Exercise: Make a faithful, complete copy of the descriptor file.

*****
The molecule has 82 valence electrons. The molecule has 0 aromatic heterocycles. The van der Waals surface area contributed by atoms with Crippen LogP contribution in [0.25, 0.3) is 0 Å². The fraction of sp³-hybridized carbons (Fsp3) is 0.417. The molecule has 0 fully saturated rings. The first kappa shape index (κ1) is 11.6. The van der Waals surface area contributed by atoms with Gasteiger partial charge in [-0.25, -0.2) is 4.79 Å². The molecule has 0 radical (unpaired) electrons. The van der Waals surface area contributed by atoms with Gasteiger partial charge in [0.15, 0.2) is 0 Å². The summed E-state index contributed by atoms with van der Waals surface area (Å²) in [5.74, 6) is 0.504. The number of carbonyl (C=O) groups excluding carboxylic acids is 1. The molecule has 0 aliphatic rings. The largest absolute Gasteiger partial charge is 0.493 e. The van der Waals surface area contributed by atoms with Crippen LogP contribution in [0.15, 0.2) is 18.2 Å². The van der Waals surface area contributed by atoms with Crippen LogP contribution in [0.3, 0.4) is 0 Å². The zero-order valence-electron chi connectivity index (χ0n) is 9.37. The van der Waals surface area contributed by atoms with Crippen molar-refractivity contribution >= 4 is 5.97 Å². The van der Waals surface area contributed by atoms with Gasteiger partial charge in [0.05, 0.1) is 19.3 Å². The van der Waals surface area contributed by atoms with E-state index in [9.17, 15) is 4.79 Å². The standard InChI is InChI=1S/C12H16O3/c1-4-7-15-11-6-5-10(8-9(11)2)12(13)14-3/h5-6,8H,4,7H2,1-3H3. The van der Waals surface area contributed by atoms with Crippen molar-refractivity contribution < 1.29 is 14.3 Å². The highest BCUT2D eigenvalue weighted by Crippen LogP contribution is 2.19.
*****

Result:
The molecule has 82 valence electrons. The molecule has 0 aromatic heterocycles. The van der Waals surface area contributed by atoms with Crippen LogP contribution in [0.25, 0.3) is 0 Å². The fraction of sp³-hybridized carbons (Fsp3) is 0.417. The molecule has 0 fully saturated rings. The first kappa shape index (κ1) is 11.6. The van der Waals surface area contributed by atoms with Gasteiger partial charge in [-0.25, -0.2) is 4.79 Å². The molecule has 0 radical (unpaired) electrons. The van der Waals surface area contributed by atoms with Gasteiger partial charge in [0.15, 0.2) is 0 Å². The summed E-state index contributed by atoms with van der Waals surface area (Å²) in [5.74, 6) is 0.504. The number of carbonyl (C=O) groups excluding carboxylic acids is 1. The molecule has 0 aliphatic rings. The largest absolute Gasteiger partial charge is 0.493 e. The van der Waals surface area contributed by atoms with Crippen LogP contribution in [0.15, 0.2) is 18.2 Å². The van der Waals surface area contributed by atoms with Crippen LogP contribution in [0.3, 0.4) is 0 Å². The zero-order valence-electron chi connectivity index (χ0n) is 9.37. The van der Waals surface area contributed by atoms with Crippen molar-refractivity contribution >= 4 is 5.97 Å². The van der Waals surface area contributed by atoms with Gasteiger partial charge in [0.05, 0.1) is 19.3 Å². The van der Waals surface area contributed by atoms with E-state index in [9.17, 15) is 4.79 Å². The standard InChI is InChI=1S/C12H16O3/c1-4-7-15-11-6-5-10(8-9(11)2)12(13)14-3/h5-6,8H,4,7H2,1-3H3. The van der Waals surface area contributed by atoms with Crippen molar-refractivity contribution < 1.29 is 14.3 Å². The highest BCUT2D eigenvalue weighted by Crippen LogP contribution is 2.19.